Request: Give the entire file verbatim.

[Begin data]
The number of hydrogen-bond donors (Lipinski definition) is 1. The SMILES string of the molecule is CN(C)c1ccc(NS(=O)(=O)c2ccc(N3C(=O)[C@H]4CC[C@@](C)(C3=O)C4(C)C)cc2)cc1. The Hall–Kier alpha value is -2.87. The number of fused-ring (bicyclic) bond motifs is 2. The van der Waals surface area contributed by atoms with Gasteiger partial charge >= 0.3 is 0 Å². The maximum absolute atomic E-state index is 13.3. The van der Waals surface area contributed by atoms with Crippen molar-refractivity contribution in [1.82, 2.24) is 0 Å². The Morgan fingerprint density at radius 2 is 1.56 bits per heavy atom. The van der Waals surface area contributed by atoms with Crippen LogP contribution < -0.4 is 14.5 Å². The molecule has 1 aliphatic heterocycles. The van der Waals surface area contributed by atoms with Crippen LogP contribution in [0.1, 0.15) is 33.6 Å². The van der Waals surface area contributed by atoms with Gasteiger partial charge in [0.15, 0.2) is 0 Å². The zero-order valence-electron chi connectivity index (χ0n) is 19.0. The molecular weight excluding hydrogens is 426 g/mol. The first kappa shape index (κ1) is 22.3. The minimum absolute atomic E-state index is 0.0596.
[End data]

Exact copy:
The number of hydrogen-bond donors (Lipinski definition) is 1. The SMILES string of the molecule is CN(C)c1ccc(NS(=O)(=O)c2ccc(N3C(=O)[C@H]4CC[C@@](C)(C3=O)C4(C)C)cc2)cc1. The Hall–Kier alpha value is -2.87. The number of fused-ring (bicyclic) bond motifs is 2. The van der Waals surface area contributed by atoms with Gasteiger partial charge >= 0.3 is 0 Å². The maximum absolute atomic E-state index is 13.3. The van der Waals surface area contributed by atoms with Crippen molar-refractivity contribution in [1.82, 2.24) is 0 Å². The Morgan fingerprint density at radius 2 is 1.56 bits per heavy atom. The van der Waals surface area contributed by atoms with Crippen LogP contribution < -0.4 is 14.5 Å². The molecule has 1 aliphatic heterocycles. The van der Waals surface area contributed by atoms with Crippen LogP contribution in [0.1, 0.15) is 33.6 Å². The van der Waals surface area contributed by atoms with Gasteiger partial charge in [0.15, 0.2) is 0 Å². The zero-order valence-electron chi connectivity index (χ0n) is 19.0. The molecular weight excluding hydrogens is 426 g/mol. The first kappa shape index (κ1) is 22.3. The minimum absolute atomic E-state index is 0.0596.